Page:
Johnson did say the same after the first series in D.C. against the Marlins when asked when he got worried about an 0 for-the season start? "I mean, I like the way he's been swinging the bat," Johnson said, "I think he feels good about himself. He's seeing the ball good. I mean, he's hitting some balls hard. He's actually hitting some balls harder then [Ian Desmond] and [Danny] Espinosa and they had great Springs." Johnson predicted a shift to Great American Ballpark might get LaRoche started, but it wasn't until he came back to D.C. that he finally connected. Twice. With the second home run in the eighth the difference in what ended up a one-run game when Rafael Soriano surrendered a two-run blast in the top of the ninth before earning the save.
"He's a smart hitter," Johnson said of LaRoche, the player he actively recruited after the 2012 Silver Slugger and Gold Glove winner became a free agent this winter, "He's awful strong, and whether he gets going now or a little bit later, I mean, he's so valuable on the ballclub playing first base, so I wouldn't worry about it. He's a veteran. He's had slow starts. He's actually known for his slow starts. I think last year was the first time he came out of the chute. Maybe I used him too much in the Spring. I don't know. Last year I think he only had a week of Spring Training then he really played well from the get-go."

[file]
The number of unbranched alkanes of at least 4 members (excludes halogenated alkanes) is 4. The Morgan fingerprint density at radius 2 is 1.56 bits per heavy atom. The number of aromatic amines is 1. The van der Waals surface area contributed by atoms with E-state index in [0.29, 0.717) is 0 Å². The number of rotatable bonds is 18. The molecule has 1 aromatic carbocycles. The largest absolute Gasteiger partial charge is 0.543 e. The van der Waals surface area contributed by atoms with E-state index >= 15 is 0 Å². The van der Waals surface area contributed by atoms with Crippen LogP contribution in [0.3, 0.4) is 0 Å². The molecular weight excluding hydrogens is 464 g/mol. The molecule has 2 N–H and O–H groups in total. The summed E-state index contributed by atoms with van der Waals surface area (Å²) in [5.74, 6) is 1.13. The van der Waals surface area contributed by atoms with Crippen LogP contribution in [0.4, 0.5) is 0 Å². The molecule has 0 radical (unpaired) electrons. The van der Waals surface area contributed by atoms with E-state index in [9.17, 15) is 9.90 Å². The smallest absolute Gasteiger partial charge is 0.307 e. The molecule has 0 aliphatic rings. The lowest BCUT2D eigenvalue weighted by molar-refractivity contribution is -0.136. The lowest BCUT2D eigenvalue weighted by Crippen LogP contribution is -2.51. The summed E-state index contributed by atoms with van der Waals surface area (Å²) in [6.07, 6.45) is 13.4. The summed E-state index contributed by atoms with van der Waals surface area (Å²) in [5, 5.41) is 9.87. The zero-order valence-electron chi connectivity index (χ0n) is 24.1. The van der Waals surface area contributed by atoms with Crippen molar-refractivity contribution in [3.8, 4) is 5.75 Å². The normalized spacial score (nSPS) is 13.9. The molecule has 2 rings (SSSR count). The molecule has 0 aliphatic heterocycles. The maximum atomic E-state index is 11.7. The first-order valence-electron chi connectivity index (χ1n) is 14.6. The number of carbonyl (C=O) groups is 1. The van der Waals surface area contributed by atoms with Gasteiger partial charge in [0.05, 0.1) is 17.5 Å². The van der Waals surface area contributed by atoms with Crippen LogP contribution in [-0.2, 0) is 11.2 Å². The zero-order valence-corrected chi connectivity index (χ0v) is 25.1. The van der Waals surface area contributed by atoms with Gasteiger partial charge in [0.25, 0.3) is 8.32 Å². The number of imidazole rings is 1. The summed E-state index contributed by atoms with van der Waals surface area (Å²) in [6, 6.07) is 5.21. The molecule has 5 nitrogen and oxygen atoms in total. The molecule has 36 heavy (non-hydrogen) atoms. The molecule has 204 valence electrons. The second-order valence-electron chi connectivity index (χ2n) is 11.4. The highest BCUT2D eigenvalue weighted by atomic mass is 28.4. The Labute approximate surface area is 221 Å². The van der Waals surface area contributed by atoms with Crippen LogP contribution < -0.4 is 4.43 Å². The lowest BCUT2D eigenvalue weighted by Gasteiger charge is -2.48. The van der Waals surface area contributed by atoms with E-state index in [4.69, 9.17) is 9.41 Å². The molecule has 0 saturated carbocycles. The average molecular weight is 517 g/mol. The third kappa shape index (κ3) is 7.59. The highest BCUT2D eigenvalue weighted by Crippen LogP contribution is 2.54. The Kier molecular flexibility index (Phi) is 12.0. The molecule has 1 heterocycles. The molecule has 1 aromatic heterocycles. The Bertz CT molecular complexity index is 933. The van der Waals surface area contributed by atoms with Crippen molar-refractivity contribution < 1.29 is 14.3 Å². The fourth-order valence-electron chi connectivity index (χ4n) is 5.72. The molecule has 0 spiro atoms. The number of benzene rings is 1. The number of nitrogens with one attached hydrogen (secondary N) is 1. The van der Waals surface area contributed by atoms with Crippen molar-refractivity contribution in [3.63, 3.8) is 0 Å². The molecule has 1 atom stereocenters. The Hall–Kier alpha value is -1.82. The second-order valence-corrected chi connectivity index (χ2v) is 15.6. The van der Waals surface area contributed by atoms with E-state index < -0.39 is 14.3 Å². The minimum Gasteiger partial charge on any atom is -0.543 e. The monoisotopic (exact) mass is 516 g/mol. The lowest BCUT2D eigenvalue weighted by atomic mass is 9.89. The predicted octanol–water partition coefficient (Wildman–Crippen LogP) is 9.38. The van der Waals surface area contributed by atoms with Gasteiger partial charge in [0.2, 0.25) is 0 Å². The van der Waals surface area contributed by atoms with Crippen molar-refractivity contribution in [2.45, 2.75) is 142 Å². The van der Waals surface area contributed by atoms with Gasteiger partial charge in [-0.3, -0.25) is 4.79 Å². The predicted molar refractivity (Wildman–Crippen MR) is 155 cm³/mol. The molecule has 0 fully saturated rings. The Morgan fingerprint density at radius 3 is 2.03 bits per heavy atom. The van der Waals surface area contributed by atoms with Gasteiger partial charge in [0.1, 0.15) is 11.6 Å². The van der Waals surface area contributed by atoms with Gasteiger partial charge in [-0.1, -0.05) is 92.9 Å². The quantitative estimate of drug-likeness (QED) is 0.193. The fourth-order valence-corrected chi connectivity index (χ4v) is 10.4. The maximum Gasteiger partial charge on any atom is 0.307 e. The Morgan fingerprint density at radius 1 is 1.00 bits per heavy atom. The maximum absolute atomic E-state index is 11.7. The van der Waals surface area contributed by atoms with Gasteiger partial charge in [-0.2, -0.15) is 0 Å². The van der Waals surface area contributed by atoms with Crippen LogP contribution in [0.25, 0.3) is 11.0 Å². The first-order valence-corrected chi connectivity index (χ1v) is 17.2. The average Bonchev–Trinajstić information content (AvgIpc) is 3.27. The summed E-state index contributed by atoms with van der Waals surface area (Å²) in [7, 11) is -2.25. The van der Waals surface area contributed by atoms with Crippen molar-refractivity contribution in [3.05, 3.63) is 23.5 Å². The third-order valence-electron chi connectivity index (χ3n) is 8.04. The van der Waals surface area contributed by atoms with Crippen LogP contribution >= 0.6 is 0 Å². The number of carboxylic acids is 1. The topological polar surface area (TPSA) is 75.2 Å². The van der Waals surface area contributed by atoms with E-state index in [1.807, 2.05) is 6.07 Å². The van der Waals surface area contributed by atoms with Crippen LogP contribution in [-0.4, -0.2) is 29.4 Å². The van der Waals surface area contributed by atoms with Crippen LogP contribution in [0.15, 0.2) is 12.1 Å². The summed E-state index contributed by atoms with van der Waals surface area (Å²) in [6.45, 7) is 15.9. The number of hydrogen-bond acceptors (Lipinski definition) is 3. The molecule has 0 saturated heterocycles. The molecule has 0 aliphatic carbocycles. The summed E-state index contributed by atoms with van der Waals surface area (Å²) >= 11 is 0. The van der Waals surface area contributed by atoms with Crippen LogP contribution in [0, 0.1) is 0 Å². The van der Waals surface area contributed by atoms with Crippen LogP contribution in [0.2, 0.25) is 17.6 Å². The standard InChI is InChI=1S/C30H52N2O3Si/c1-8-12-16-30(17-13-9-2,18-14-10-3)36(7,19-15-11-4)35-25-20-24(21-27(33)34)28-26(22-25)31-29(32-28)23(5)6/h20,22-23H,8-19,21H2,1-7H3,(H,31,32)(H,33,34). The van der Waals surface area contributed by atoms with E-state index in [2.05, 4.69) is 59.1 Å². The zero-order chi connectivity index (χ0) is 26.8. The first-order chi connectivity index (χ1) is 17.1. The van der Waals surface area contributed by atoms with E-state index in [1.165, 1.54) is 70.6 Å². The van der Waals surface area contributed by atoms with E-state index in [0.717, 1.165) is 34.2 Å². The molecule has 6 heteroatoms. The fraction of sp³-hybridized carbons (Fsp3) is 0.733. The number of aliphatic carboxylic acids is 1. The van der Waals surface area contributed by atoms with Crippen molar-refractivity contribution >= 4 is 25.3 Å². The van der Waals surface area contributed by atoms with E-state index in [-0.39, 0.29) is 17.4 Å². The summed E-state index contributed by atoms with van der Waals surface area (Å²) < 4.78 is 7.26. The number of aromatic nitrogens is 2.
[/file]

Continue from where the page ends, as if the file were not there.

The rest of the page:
LaRoche developed the reputation as a slow starter early in his career with some fairly rough starts, but excluding his injury-plagued first year in D.C. in 2011, he's actually gotten off to decent-to-good starts since 2009 with a .269/.352/.564 line, eight doubles and five home runs in 20 games in March/April of that year for Pittsburgh, a .296/.390/.563, seven double, four home run start in 2010 over 20 games with Arizona and then a .329/.415/.549 line last season in Washington in which he hit six doubles and four home runs in his first 22 games. Overall, in his career he does still have a .219/.312/.397 line in the first month of the season, however.
Point: Davey Johnson.